Rain or shine, snow or sleet, if you were inside, Mary Shute told you to “get out”. I don’t blame her—she had 11 children.

Born and raised in Halifax, Nova Scotia, Mary was the glue that held her entire family together, catering to her husband, Ralph, first. She made sure that he came home to fresh, hot food and busy kids, after a long-day’s work.

Had a sweet tooth? No problem. You’ll get your fix anywhere in the house, with numerous selections of Robertson’s Candy, popular in the Maritimes around Christmas, such as chicken bones, ribbon candy, and clear-toy suckers, displayed beautifully in crystal bowls.

Every year on Pancake Day, or Shrove Tuesday, Mary would fry you up some delicious pancakes stuffed with coins (wrapped in wax paper) to sponsor your trip to the local convenience store in search of penny candy.

At Christmas, she would stuff her husband’s woollen socks filled with fruit, nuts, and candy, for each child’s stocking, and hand you the Sears catalogue to choose one toy.

Mary was kind, and giving (what she was able to give) and was very much stubborn… in all the best ways. One year, her son and daughter-in-law gave her a scratch ticket inside her birthday card, and she won $500. She thought it was only fair to split the winnings with them, as they were the ones who purchased the ticket for her.

Mary was dependable, protective, and family-oriented: a woman who got things done.

She spent a number of years after Ralph’s retirement at their lakeside cottage, before her battle with Alzheimer’s. Rumor has it, she’s currently telling other seniors at the nursing home to go out and play.


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Happy Monday every CareStory reader! Today is senior story time and we’re here to tell you the story of Ralph Shute.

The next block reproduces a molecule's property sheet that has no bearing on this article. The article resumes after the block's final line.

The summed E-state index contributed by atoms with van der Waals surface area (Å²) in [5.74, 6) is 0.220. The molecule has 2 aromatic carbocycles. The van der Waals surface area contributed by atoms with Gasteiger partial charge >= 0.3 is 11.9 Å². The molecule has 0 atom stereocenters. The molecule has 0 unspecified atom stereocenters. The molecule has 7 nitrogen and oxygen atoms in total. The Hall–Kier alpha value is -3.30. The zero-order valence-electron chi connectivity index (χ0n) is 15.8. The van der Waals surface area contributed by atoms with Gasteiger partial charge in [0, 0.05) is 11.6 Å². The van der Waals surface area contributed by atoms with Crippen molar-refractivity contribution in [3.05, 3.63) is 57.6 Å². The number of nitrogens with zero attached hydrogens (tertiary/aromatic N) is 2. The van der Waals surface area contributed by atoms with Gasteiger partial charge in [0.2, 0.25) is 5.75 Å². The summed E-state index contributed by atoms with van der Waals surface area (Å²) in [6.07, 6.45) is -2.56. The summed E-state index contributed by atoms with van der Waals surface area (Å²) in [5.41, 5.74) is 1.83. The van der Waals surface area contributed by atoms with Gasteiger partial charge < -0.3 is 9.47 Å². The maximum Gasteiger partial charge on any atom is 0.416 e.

You knew where you stood with Ralph Shute because he would either meet you with a smile, or call you a moron. “You moron!”

Above all else, he was a kind man with a purpose. Those who have met him, remember not only his generosity, but also moments that make you chuckle and shake your head. 

If you couldn’t find him, he was probably at work. And rightfully so, as he had 11 children. Five girls and six boys, the man had many to provide for. 

So where can you find Ralph?

Ralph would be gone before the kids woke up and home after bedtime—six days a week. He was a hardworking man who took pride in his work, working as a longshoreman for 45 years in Halifax, Nova Scotia. He was dedicated to his family, and his wife, Mary, who held it down at home.

On his day off, you would often find him working on the house, asking for “help”, although he would end up just doing it himself. You would somehow find yourself holding a board steady for him, helpless, only for him to come and push you out of the way. He was a perfectionist and would marvel at the imperfections of his construction. “Hey! Come look at this—look at how f***ing crooked that is!”